The firm said it was benefiting from its strong performance in emerging markets, with the Asia-Pacific region reporting double digit growth in all categories, led by India and China.
The company also attributed the growth to its long-term outsourcing agreements.
Overall, sales revenue was up by 12.5 per cent in local currencies (1.6 per cent in Swiss francs) until the end of May, driven by higher raw material prices, said the firm.
Barry Callebaut also highlighted two recent outsourcing agreements as positive developments for the firm.
This week, the company concluded a long-term outsourcing agreement with Chocolates Turin, which it said would strengthen its presence in Mexico’s industrial and gourmet market.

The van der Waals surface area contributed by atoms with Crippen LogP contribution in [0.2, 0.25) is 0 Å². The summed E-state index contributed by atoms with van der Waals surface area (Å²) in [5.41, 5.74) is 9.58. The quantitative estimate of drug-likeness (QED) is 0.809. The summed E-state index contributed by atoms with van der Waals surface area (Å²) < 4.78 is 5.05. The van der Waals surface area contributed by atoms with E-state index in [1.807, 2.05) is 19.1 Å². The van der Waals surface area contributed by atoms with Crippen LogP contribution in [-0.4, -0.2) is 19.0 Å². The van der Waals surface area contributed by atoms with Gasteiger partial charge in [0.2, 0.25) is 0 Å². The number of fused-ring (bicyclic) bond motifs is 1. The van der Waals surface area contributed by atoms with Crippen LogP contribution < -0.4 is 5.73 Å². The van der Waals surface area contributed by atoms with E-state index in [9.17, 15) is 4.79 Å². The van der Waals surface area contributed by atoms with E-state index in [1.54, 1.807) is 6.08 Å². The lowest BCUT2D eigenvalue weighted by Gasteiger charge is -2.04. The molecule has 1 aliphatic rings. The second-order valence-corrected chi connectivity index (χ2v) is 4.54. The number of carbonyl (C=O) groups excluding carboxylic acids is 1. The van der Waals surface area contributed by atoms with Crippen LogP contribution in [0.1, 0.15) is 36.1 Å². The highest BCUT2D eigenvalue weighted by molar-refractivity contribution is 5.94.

Earlier this month, Barry Callebaut also expanded the supply and innovation agreement it signed with Hershey in 2007.
The firm said it had attained positive results despite the “challenging” market, with the political conflict in Ivory Coast earlier this year contributing to rocketing cocoa prices.
Barry Callebaut kept its positive outlook, saying it expected the global chocolate market to grow by a further two per cent, despite current uncertainties in the world economy, such as rising inflation in emerging markets and the debt crisis in Europe.
The firm said raw material prices – especially cocoa, sugar and milk powder – were likely to remain volatile and at high levels.
Barry Callebaut said its cost-plus model allows it to pass on raw material price changes to its customers.
The cost-plus method calculates the cost of the product, then includes an additional amount to represent profit. Allowing companies to work out how much profit they will make.